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Jane Wells

Jane Wells
CNBC Reporter

CNBC reporter Jane Wells is based in Los Angeles, where she covers retail, agriculture and defense as well as reports on California's economy, West Coast real estate and Las Vegas. Wells also writes the blog Funny Business for CNBC.com covering a variety of unusual items. Wells came from CNBC's "Upfront Tonight," where she served as a senior correspondent.

Wells joined CNBC in 1996, providing special coverage of the O.J. Simpson civil case for "Rivera Live." Prior to joining CNBC, she was a correspondent for the Fox News Channel and Los Angeles reporter for NBC's flagship television station, WNBC, in New York. Her television news career includes reporter positions with KTTV, Los Angeles; WTVJ, Miami; and KOB, Albuquerque. She has also contributed international reports for CNN.

Wells has received numerous honors for her work, including a 1992 Peabody Award and duPont Award for her role in the live coverage of the Rodney King Trial. That same year, she earned a Los Angeles Emmy Award for her investigative reporting. She also has received UPI, Press Club and Emmy Awards for feature reporting; three Florida Emmy Awards for news reporting; and the Investigative Reporters and Editors Award for team reporting.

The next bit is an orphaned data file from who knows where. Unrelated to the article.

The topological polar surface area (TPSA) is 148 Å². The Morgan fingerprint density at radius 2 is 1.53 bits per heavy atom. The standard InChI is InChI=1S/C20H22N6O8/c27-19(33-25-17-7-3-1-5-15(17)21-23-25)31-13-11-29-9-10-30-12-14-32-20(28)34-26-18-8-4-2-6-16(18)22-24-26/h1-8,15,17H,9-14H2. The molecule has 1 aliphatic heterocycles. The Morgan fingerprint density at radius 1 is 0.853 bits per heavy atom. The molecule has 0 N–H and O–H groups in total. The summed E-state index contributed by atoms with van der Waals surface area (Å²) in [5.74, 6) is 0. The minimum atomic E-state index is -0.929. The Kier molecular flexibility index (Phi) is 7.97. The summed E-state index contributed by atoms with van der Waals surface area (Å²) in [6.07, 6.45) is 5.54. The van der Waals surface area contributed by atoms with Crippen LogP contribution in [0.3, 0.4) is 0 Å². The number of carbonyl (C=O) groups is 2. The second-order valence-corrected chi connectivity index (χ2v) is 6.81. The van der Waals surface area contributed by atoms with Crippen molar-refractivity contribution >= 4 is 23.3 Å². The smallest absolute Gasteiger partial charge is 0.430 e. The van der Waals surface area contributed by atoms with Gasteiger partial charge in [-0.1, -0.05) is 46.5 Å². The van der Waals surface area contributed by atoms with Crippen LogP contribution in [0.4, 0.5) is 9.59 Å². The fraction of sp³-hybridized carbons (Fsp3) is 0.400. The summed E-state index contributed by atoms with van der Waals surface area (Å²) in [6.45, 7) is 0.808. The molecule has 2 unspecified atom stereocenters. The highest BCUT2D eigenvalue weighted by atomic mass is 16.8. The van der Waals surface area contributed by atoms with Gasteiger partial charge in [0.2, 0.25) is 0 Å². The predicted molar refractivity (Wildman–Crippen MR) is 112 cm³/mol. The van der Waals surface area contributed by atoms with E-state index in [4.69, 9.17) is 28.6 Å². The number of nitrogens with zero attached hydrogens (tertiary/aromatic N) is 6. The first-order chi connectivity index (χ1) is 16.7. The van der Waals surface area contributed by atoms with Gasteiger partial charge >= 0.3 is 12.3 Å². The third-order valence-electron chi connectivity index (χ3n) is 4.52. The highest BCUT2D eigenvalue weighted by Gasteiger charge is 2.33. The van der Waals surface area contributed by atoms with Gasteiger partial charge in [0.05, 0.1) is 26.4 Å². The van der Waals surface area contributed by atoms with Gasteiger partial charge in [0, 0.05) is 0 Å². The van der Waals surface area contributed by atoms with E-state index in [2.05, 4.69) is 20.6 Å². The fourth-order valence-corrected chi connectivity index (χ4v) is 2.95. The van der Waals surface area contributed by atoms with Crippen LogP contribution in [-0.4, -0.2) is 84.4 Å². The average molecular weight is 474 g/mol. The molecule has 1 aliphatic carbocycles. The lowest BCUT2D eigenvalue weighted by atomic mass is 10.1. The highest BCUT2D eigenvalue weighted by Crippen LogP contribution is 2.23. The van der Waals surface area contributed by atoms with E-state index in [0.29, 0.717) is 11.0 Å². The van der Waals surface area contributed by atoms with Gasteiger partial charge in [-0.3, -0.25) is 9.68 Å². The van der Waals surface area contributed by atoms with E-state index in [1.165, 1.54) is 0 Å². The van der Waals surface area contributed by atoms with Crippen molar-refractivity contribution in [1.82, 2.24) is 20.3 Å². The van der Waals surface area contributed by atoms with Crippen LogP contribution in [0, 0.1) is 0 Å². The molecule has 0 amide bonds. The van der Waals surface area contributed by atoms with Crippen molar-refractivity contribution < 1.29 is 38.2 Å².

Wells holds bachelor's degrees in broadcast journalism and philosophy from the University of Southern California, where she graduated with honors. She and her husband have two children and live in Los Angeles.

Follow Jane Wells on Twitter @janewells.


  • Finally, A Useful Product Wednesday, 5 Aug 2009 | 5:00 PM ET
    Fingerfood Party Plates

    Snuggie for Dogs isn't especially useful, considering dogs come with their own Snuggie (aka fur). Handerpants are hilarious but unnecessary. But I've finally found something worth buying.

  • California Lender Finds a Way to Survive Wednesday, 5 Aug 2009 | 12:14 PM ET

    First Federal Bank of California is a picture of contrasts. Its parent company, FirstFed Financial, just reported a loss...again...for the second quarter, this time for $46 million. The ratio of non-performing assets to all assets—a key metric used to measure a bank's health—is over 10 percent. It is operating under a cease and desist order barring it from making new loans.

  • The Latest Hotness Indicator Wednesday, 5 Aug 2009 | 9:59 AM ET

    There are many ways to measure where we are in the economic cycle. GDP, unemployment numbers, housing starts, hot waitresses.

Funny Business with Jane Wells

  • Jane Wells

    Based in Los Angeles, Jane Wells is a CNBC business news reporter and also writes the Funny Business blog for CNBC.com.